Foster and partners wins in China again
A design by architects Foster & Partners, in joint venture with engineers Arup and airport planners NACO working with the Beijing Institute of Architectural Design and Research, has won the competition for Beijing Capital International Airport Terminal 3.
The award is not the first time the joint venture has enjoyed an airport success, it also designed Hong Kong's award winning Chek Lap Kok airport.
The US $2 billion expansion of Beijing's airport, currently the busiest in China, is required to handle the massive increase in passengers caused by China’s entry to the WTO (World Trade Organisation) and Beijing's hosting the 2008 Olympics. The project will increase the airports capacity from 27 to 60 million passengers per annum by 2015.
Built between the existing eastern runway and the future third runway, the design incorporates a soaring aerodynamic roof that reflects the poetry of flight as well as being evocative of traditional Chinese colours and symbols. The vast scale and dramatic form of the building will create a new icon for China and the City of Beijing. In order to be as welcoming as possible, the terminal building has been designed with only a few level changes, short walking distances and quick transfer times.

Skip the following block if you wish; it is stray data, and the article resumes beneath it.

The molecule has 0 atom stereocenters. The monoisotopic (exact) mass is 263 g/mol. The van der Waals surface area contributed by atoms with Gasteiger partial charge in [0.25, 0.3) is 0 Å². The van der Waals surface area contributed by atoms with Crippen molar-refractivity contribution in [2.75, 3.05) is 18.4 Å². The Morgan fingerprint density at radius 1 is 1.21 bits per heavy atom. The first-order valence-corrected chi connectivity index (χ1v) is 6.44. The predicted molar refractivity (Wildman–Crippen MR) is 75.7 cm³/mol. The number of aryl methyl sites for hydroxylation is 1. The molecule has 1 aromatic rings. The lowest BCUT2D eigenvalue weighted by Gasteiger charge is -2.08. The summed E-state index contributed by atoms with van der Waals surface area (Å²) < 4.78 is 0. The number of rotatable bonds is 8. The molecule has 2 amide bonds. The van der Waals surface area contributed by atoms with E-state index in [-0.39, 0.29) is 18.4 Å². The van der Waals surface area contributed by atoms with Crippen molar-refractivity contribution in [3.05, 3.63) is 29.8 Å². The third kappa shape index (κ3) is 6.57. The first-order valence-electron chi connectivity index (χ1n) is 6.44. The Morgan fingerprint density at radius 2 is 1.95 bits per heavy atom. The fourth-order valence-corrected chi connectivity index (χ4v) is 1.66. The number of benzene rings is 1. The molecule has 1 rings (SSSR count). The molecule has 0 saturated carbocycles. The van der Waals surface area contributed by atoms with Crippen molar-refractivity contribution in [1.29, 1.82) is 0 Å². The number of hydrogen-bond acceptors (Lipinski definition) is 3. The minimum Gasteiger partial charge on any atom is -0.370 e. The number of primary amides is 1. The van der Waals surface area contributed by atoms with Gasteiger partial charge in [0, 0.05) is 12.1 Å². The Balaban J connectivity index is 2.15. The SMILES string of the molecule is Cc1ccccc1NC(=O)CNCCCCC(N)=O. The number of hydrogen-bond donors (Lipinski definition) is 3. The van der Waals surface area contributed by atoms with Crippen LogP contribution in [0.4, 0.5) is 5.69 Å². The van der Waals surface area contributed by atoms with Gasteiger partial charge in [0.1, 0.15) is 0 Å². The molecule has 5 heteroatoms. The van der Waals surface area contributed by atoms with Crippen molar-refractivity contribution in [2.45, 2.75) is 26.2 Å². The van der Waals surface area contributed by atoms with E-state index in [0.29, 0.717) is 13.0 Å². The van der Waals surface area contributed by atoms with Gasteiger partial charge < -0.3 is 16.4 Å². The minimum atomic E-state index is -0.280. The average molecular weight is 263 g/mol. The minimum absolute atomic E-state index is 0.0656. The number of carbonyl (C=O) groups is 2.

The airport will be also one of the world's most sustainable, utilising design concepts such as south-east orientated skylights to maximise heat gain from the early morning sun and integrated environmental control systems minimising energy consumption and carbon emissions. Lord Foster said on behalf of the team: “This is a fantastic opportunity to deliver a 21st century airport that will set global standards in terms of passenger experience, operational efficiency and sustainability. But this airport will also be a symbol of place and togetherness, welcoming and uplifting.”
The design made use of a modular structure to accelerate the construction period so that the airport could open ahead of the Olympic Games in 2007 and be able grow with minimal disturbance to normal operations in the future.